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How can I know whether I’m eligible for the student financial aid or not?

I’ve searched the topic of the student financial aid for a long time. I’ve learned a lot of things from my research. There are several types of college aid including scholarships, bursaries, grants, etc. Some of them are given to people with financial problems; others are based on your excellence. If a person can’t pay student fees, what should they do?

Rodney Fox

in Student Loans

1 answer

1 answer

Kevin Sutter on February 16, 2018

I understand your concern really well. Many websites write about the benefits of scholarships and grants, but they rarely list the requirements to get the money. For all I know, you can own a car and get a scholarship or you may have little to no money for the simple daily expenses and not get it. These misunderstandings and the lack of knowledge resulted in a student loan for me that I cannot get rid of even now.

So, I’d like to help you and prevent you from making the same mistakes that I’ve made. Let’s look at the most important criteria that allow you to qualify for the college aids.

  • Be a citizen of the U.S.
  • Have a high school diploma or have completed homeschooling
  • Have a valid social security number
  • Register (or already be registered) with the Selective Service System, if you are a male and not currently on active duty in the U.S. Armed Forces

These are the main requirements. Without them, you cannot receive any financial help. Of course, if you are a foreign student of the country’s university, you can hope to get some funds. Also, eligible noncitizens (people with a green card, for example) can apply for the students’ financial aid as well.

Now, let’s look at the income requirements—it all depends on your family. College aid formulas expect parents to contribute up to 47% of their after-tax income to college costs each year. As we see, the right choice of a college is one of the most important factors in the estimations. All establishments set various prices for their tuition. If you apply for an affordable college, your family’s income may turn out to be too high. Does that mean that you are rich and can live like royalty? Of course not, you are just not poor enough. This simple analysis formula subtracts the student’s expected family contribution from a college’s total cost. If the EFC is lower than the student fee you’ll have to pay, you are eligible for the financial college aid.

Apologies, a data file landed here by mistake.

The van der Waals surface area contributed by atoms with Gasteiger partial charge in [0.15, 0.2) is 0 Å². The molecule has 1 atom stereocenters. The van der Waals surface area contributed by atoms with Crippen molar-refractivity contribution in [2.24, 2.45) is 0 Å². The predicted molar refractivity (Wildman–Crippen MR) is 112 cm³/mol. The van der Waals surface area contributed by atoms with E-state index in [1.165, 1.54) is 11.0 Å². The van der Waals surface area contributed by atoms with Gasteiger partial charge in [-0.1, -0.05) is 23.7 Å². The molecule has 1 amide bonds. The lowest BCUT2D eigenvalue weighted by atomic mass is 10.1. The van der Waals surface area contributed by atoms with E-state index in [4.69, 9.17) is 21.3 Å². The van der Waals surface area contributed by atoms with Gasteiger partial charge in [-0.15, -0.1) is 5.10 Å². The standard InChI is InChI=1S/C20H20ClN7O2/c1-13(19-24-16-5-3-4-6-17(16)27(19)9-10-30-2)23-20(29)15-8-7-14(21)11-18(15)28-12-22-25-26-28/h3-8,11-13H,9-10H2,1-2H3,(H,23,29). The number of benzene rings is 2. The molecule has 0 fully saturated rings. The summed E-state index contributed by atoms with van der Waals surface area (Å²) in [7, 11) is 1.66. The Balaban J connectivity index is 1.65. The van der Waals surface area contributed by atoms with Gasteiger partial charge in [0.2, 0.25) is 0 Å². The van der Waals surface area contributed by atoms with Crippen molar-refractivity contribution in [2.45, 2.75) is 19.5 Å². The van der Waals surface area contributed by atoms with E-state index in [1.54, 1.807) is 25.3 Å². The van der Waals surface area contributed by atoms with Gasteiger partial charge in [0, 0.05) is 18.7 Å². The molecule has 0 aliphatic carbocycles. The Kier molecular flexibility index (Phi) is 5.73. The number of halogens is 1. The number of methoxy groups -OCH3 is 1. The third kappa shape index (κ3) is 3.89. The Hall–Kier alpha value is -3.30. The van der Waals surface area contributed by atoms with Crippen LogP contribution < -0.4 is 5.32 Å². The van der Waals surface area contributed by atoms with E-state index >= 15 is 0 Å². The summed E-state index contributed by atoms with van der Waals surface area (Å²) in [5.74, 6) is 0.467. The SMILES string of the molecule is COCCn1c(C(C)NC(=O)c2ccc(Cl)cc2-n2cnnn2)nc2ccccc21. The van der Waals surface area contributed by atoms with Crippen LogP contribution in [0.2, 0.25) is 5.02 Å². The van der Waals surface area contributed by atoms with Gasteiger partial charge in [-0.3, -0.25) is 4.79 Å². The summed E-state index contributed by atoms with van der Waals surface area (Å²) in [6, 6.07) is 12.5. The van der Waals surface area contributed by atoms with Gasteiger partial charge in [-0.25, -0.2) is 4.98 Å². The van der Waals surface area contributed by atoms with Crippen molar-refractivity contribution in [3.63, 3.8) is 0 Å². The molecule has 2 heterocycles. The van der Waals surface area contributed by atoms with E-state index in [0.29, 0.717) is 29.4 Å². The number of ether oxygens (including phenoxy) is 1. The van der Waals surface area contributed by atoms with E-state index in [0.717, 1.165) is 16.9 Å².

So, how do you actually calculate your EFC? There are two formulas used by the federal and institutional officials. The first one is used by public and most private colleges. If the parents have one child in college and have an earned income of $140,000, their EFC will be about $30,000 per year for that child.

Another formula is less popular and is used by certain private establishments to appoint scholarships and grants. It includes additional variables and is calculated differently.

Brian Warner2 years ago

I’d like to add a few points to the question of the legibility of a student for college aid. If you own a refund on a student grant, you are not eligible. You have to be enrolled as a regular student into a college. Some forms of financial aids require you to be at least a part-time student.

Maintaining a good academic progress is also important. The marks should be at least C on average.

Read this article to find more information:  The list is really full of important details that may determine your legibility.

All in all, I would say do not be afraid to apply for student aid. If you feel that the tuition fees are too much for you, you’ll probably meet the income requirements. In any case, it would do you no harm to at least try and see what happens next.

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